Hooking up with Mama Kat again this week. Enjoy.
I awoke that morning to the sun shining brightly off the newly fallen snow. I wandered to your living room and opened your curtains. I was greeted by at least a half a dozen goldfinches sitting in the tree outside your picture window. The branch they resided on was weighted down with the heavy, wet snow and hung directly in front of your window. Today they didn’t fight over the feeder hanging on the window. Instead they sat in silence. They already knew what I didn’t yet know. Today was the day.
I showered and dressed for the day. I fumbled through the food in the kitchen. Nothing sounded good but anything was going to be better than hospital food. So I ate. Nothing memorable, but something, no doubt, from a box. I bundled for the trip out into the unexpected winter wonderland. I think of the irony of the snowstorm that came the day you were born. Still I didn’t know that today was the day.
I warmed my car and headed out to the hospital. The normally 10 minute drive lasted more than 25 minutes. I never thought I’d get there. The streets were plowed as best as could be expected. The snow was piled higher than my car and pushed into the middle of the street. It was weird not being able to see the other side of Main Street in your tiny little town.
Finally I arrived. I took the elevator up to the second floor – the top floor of this small town hospital. I journeyed to the Hospice room where you were laying. It was my turn to sit with you. It was time for your beloved husband to have a break. He and I chatted for a few minutes before he gathered his coat and headed out.
I took his place in the chair next to your bed. You made no motions indicating that you knew I was there. It had been days since we’d had a real conversation. I missed the sound of your voice. I played the last voicemail you left me over and over. I sat quietly for a while. I tried to rest my hand on your arm, to let you feel my presence. You winced and I moved so that my hand simply rested near yours. You seemed content with that.
After a short time I realized that today’s visit was different. It occurred to me that you were separating from us. You were moving closer and closer to saying goodbye. Something in my heart told me that you were hanging on. I knew what you needed and only I could give it to you.
The day you were diagnosed you called me and we cried. I promised to take care of you. I promised to be there for you no matter what. When I called to tell you we were going to finish the basement you asked if I would be willing to take in your husband and son if they needed help. I told you I would take care of them no matter what. We’d had these conversations multiple times throughout the past year. But, the end was near. I knew you needed to hear it one more time.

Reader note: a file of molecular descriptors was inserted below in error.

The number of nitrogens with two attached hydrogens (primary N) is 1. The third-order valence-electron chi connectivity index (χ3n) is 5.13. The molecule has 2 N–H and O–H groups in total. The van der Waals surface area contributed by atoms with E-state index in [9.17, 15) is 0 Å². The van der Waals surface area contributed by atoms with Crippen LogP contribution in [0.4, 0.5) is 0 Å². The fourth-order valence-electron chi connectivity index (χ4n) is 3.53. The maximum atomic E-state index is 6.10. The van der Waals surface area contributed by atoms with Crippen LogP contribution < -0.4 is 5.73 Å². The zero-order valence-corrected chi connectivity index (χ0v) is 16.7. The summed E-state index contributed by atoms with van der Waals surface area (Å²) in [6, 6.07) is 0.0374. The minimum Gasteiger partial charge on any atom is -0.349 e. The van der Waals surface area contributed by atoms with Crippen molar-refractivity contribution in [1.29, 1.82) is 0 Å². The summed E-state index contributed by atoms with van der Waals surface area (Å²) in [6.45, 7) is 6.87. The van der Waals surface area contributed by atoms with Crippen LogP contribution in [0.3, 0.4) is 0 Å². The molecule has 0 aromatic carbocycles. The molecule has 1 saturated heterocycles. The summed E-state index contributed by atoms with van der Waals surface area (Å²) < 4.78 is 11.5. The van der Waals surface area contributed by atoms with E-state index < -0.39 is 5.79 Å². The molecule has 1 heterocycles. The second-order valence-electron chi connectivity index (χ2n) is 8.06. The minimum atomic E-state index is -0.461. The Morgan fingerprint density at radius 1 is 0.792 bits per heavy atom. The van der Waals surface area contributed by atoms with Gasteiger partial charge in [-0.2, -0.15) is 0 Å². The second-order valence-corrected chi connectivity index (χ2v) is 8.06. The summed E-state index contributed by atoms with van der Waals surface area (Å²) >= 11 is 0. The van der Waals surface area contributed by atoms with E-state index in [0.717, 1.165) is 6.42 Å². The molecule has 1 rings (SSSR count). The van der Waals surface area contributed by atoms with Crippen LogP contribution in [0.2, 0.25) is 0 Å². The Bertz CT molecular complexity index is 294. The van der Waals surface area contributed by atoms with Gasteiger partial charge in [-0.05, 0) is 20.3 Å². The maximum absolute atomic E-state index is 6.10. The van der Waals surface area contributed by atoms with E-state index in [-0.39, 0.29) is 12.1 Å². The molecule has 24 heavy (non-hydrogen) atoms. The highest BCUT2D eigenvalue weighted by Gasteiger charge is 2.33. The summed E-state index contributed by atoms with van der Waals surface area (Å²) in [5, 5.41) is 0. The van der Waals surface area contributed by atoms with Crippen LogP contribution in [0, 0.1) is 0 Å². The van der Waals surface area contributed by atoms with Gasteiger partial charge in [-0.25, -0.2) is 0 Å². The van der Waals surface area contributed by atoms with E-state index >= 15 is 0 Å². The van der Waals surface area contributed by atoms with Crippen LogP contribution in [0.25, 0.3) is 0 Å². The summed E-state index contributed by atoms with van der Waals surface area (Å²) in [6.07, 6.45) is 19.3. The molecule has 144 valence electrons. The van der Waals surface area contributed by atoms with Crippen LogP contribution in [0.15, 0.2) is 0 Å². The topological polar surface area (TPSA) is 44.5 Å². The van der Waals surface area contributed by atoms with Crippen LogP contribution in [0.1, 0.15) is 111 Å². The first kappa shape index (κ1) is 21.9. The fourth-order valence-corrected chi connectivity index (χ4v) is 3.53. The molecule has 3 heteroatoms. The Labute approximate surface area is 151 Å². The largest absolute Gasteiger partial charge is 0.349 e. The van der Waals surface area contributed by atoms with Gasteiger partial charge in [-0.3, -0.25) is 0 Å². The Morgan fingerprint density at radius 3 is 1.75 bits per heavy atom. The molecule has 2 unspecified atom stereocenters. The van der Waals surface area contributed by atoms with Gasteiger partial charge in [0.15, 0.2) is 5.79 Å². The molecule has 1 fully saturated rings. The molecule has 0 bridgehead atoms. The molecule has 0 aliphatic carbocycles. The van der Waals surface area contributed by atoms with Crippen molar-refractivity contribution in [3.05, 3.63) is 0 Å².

I leaned close to you. I spoke quietly so only you could hear. I told you the tales of the fun our boys had been having in their time together, how they played more like brothers than cousins. I told you we all would be fine, that we would miss you, but that we wanted you to be free from pain. Finally I made the promise I knew you needed to hear and that I needed to say. I will take care of your husband and your son. I will watch over them both. I will make sure that we continue to get together a few times every year. I promise that their lives will go on without you and that they will find happiness. I promise that they will be ok.
I gave you one last look when I left the hospital that morning. I knew in my heart it would be the last time I would see you alive.
At 3am my phone rang. I woke up before it rang and I knew as soon as I heard it that you were gone. I drove to the hospital in a daze. I entered the room and looked at your body. It was lifeless. There was no feeling of you left in the room. I cried. I hugged your husband. I kissed your forehead. I told you I love you one last time. I prayed that you heard me.
Later your husband would tell me that for two nights prior to your death you would wake up around midnight. You looked into the corner of your room and shook your head no. On the night that you died you woke up just the same. You looked into the corner of your room and shook your head yes. You went back to sleep. You awoke at 3, lifted your hand toward the corner, opened your eyes wide and then you were gone. You had the promise you needed to find peace in whatever lies beyond.